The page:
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Montreal Bagels

Why a Montreal Bagel?  The flavor that's why! It is a distinctive bagel that is typically a bit smaller than a New York style bagel, the dough has no salt, and is boiled in honey-sweetened water.  Finally, it is baked on a hearth in a wood fired oven.
Above left:  Hand shaping bagels at Fairmont Bagels.  Look at that bathtub sized pile of dough!
Above right:  Putting bagels into the oven at St. Viateur

If you have a baking stone, Montreal bagels are a breeze to make at home and taste pretty much like the ones you get at Fairmont or St. Viateur. I prefer a bagel with salt, so the recipe below includes Kosher salt. Leave the salt out if you prefer to be truly authentic.  They're a real treat warm from the oven but rewarm well for 5 minutes in a 350 F oven also.

The Dough (8 Bagels)

Bagel dough is much more stiff and dry than most other doughs, this makes shaping much easier than it would be with a wetter dough.

Bread flour 2 1/2 cups (340 g)
Whole wheat or rye flour 1/2 cup (65 g)
Dry yeast 1 1/2 tsp (4.5 g)
Kosher salt 1 1/2 tsp (7 g)
Oil 2 Tbsp (28 g)
Honey 1 1/2 Tbsp (11 g)
Barley malt syrup 1/2 Tbsp (3.5 g)
1/2 Egg, large (24 g)
Water 1 cup (237 g, 59%)
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Above:  Fill the dough if you like, then roll it up

In a large bowl, stir together the flours, yeast and salt. Make a well in the middle and add the oil, honey, barley malt syrup and egg. Add the water to the middle and stir the liquid ingredients until well mixed, then start working in the flour.  The dough should be on the dry side.  Knead for 6-8 minutes. Cover the dough and allow to rise at room temperature for two hours then refrigerate, OR refrigerate immediately and wait at least 12 hours to use.

Below:  Rolling the attached  ends, then the formed dough.  Make sure the hole is plenty big.
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When ready to bake, preheat the oven and baking stone to 450 F and bring a 5 quart kettle 2/3 full of water to a boil. 
On a well floured surface divide the dough into 16 equal (double batch) or 8 equal (single batch) pieces. Form each piece into an flat, oblong shape, 12 inches by 6 inches or so in size. Place in a Tablespoon or so full of flavor ingredients (if desired, see below) then roll the dough over lengthwise to trap the ingredients in the dough. Roll the dough out into a 10 inch strand, then roll the dough so it is thinner in the middle and fatter at the ends. Now, make a small tear in each end and interlock the torn ends together. Place 2 or 3 fingers inside the hole of the bagel and roll back and forth until the ends are well sealed together and the thickness is equal. Place on a cookie sheet lined with parchment paper and repeat the process with the next two pieces of dough.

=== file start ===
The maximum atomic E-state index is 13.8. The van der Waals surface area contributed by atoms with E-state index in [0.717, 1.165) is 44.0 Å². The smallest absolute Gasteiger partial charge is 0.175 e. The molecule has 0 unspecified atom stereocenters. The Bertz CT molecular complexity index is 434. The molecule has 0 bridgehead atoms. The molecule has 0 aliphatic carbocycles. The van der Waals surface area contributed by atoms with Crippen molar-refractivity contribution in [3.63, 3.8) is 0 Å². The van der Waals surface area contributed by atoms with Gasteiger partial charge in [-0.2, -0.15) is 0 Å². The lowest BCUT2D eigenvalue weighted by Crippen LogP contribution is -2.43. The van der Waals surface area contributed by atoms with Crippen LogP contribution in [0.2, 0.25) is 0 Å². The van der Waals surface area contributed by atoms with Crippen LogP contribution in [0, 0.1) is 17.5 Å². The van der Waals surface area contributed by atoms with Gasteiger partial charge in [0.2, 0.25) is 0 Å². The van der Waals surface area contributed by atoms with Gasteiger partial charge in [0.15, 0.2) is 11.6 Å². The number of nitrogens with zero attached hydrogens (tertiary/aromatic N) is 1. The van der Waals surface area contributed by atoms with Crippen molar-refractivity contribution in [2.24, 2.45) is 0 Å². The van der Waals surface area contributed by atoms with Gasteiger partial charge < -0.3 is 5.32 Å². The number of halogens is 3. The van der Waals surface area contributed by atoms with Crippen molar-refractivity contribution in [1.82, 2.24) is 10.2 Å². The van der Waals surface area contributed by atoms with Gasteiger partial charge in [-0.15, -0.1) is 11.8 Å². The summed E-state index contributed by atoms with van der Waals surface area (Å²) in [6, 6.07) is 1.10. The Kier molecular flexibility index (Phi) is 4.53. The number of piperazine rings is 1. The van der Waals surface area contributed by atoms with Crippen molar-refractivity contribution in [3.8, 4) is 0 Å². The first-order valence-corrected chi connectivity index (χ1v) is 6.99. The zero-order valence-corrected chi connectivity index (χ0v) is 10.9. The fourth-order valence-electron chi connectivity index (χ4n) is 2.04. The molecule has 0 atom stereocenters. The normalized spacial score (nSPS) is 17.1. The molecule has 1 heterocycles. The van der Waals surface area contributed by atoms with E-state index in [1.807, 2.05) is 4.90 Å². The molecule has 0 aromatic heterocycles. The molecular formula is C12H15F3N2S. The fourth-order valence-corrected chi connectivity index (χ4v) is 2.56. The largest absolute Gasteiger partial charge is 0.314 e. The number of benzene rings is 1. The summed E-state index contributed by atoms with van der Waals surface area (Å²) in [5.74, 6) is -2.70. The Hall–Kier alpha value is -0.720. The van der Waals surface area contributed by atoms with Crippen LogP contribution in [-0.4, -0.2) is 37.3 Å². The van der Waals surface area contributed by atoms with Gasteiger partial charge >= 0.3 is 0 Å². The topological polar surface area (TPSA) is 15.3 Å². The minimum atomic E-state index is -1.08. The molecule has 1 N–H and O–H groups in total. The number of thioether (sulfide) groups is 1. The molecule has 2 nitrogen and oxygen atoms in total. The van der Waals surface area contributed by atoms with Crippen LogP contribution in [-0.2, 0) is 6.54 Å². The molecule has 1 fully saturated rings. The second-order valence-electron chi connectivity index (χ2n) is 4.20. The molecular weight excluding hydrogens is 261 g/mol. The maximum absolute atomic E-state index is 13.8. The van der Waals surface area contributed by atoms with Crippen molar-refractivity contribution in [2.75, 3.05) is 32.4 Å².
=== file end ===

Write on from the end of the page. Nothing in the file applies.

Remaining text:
Once you have three bagels formed, start the boiling process. Add 1/3 cup honey and 1 Tbsp barley malt syrup to the boiling water, stirring it in so nothing sticks and burns on the bottom. Now, toss in the three bagels. After about a minute, once they've floated to the top of the water, flip them over and give them another minute or so in the water. Don't worry about timing the 
water bath at exactly 1 minute per side, you can be off by quite a bit without any noticeable change in the bagels. With a slotted spoon, remove the bagels from the boiling water bath and place back on the parchment paper. 

While the bagels are still quite wet, sprinkle on any desired topping. Repeat the shaping, boiling and topping process until you have a sheet full of bagels. Slide the parchment off onto a baking stone and bake the bagels for 20 minutes at 450 degrees. Remove to a wire rack to cool. 

Flavors/Toppings
 
Sweet: Chocolate chips or blueberries can be sealed inside the dough, but don't put these on the outside as the 450 F heat will demolish chocolate chips or blueberries that are tacked onto the surface. 
Grainy: Some pumpernickel flour, wheat or rye chops can be sprinkled on for that multigrain feel. 
Seedy: Go for the traditional sesame seeds or get more trendy with flax or chia seeds. 
Savory: I use an asiago/rosemary mix in the forming photos, but you can do onion, crumbled bacon, or any other meat/cheese/herb combo you fancy.